In search of a Rare Bird

A lifetime can be absorbed seeking elusive glimpses of something rare. The search often disappoints. More deeply etched in memory are the unexpected, fleeting moments of connection with a world slipping beyond our grasp.

Our younger son set sail for the battlefields of Europe and wanted to seek out connections with his own bloodline. He stood at The Somme and took a photograph of Hill 60 where Lt Colonel Steven James Lindsay Hardie had received mention in dispatches while serving with the Machine Gunners. We were last connected genetically with the Colonel in the early years of the nineteenth century but there was a strong family loyalty and I met him at the midpoint of the century that now stretches between the two of them standing, gazing across The Somme.

Fifty years after leaving the fields of slaughter Steven Hardie sent his chauffeur to collect our family for a day trip to his country house. How the arrangements for the day were confirmed mystifies me now - we lived in a small upstairs flat with no phone, no car. My father sat in the front of the Bentley beside Murray, who had been the Lt-Colonel’s batman through the Great War. My older sister and I glided to the Perthshire estate on the sand coloured, leather back seat beside Mum. As I write I am straining to see if Mum was hatted for the occasion, but I cannot picture it. Perhaps the weather was relaxed enough to allow her to sport a summer dress. Recently she has confided how much she fretted over what one did with a chauffeur when your tiny home was up a dingy, brown stairwell with no backdoor for him.  A concern that has never troubled me.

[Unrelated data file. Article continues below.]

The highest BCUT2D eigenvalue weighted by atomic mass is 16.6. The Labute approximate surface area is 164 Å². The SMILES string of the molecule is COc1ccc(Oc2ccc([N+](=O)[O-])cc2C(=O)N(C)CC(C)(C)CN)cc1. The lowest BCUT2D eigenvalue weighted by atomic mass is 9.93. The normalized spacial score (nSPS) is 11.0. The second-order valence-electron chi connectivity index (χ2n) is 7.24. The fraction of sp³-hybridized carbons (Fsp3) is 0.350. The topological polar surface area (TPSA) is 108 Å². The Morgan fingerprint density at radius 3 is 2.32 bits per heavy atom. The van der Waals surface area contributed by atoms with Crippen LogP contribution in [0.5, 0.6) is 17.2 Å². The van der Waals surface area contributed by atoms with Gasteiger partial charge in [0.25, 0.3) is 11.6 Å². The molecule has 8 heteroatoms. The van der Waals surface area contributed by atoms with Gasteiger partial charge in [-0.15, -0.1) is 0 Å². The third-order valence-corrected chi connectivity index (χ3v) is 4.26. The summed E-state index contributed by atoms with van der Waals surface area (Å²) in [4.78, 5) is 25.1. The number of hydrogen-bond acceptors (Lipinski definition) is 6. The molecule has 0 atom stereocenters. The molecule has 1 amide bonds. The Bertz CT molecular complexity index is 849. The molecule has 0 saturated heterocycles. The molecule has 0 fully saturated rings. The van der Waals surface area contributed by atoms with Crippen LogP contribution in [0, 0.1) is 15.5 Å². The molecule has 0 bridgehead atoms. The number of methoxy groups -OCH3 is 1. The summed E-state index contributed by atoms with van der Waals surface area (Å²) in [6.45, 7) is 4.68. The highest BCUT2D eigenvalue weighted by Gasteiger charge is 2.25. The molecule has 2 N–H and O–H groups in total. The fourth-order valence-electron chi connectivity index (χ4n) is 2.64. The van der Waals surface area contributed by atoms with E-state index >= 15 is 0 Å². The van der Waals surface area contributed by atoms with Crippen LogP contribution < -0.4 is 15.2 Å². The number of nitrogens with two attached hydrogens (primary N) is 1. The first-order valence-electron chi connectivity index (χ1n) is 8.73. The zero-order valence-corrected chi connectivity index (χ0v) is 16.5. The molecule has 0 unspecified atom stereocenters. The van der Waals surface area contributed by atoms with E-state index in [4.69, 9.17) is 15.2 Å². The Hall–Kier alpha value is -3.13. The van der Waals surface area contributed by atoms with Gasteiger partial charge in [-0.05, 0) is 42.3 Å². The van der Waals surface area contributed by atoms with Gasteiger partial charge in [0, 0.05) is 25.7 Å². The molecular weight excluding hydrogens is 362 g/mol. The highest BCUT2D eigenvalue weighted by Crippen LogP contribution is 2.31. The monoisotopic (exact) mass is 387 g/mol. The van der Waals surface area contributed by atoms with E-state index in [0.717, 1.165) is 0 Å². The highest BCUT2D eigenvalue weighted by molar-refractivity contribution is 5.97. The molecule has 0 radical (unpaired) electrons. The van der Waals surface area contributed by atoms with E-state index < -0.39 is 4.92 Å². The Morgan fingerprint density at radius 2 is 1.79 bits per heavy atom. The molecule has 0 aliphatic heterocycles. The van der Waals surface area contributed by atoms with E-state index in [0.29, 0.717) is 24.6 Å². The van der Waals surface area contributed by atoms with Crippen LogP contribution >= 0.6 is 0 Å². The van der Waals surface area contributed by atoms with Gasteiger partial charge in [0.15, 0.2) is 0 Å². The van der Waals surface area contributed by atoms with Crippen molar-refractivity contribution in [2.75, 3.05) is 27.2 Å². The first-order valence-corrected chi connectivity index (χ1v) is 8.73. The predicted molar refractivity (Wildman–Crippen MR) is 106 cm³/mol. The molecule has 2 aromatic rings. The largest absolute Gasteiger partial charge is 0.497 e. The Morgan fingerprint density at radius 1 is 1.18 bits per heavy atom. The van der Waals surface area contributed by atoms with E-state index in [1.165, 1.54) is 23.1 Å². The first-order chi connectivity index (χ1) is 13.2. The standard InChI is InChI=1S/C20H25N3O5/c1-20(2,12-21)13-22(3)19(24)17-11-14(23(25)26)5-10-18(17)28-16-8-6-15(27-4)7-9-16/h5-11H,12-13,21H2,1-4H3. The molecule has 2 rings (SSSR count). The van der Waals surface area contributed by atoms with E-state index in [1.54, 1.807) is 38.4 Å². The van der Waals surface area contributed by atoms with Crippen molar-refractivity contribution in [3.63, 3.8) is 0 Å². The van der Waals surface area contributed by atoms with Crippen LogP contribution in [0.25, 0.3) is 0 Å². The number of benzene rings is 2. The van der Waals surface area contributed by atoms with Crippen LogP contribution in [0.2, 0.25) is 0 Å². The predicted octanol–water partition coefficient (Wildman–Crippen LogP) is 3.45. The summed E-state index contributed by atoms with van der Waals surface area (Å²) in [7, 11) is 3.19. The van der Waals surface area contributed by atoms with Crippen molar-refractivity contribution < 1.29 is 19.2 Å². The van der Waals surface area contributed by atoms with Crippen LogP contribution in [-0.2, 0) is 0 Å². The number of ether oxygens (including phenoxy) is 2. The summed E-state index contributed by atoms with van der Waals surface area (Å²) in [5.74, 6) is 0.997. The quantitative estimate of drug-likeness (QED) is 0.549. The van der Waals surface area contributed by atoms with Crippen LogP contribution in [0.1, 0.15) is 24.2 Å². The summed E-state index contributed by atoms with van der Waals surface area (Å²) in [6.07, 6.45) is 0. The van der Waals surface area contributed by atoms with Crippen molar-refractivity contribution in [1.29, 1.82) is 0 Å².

Our invitation was for lunch and I have the vaguest memories of a wood-panelled dining room, but much is family folklore. I was two years old and the photograph from the day records me, perched on a bench outside Ballathie beside a crusty gentleman and clutching a flower from his herbaceous border.

After lunch I went missing and a search party was sent out. Eventually my embarrassed mother found me back at the dining table and, unusually for her, tore into me. Perhaps she was rather overwhelmed by the occasion and dreaded her girls causing any inconvenience. Allegedly, I faced her down by asking when tea would be served. Unknown to Mum, Colonel Hardie was close behind and overheard my request. In contrast to Mum’s crossness he simply stated that in that case he’d better phone the housekeeper and dialled Mrs Crichton on the internal phone system that he had installed on arrival at Ballathie in the 1930s.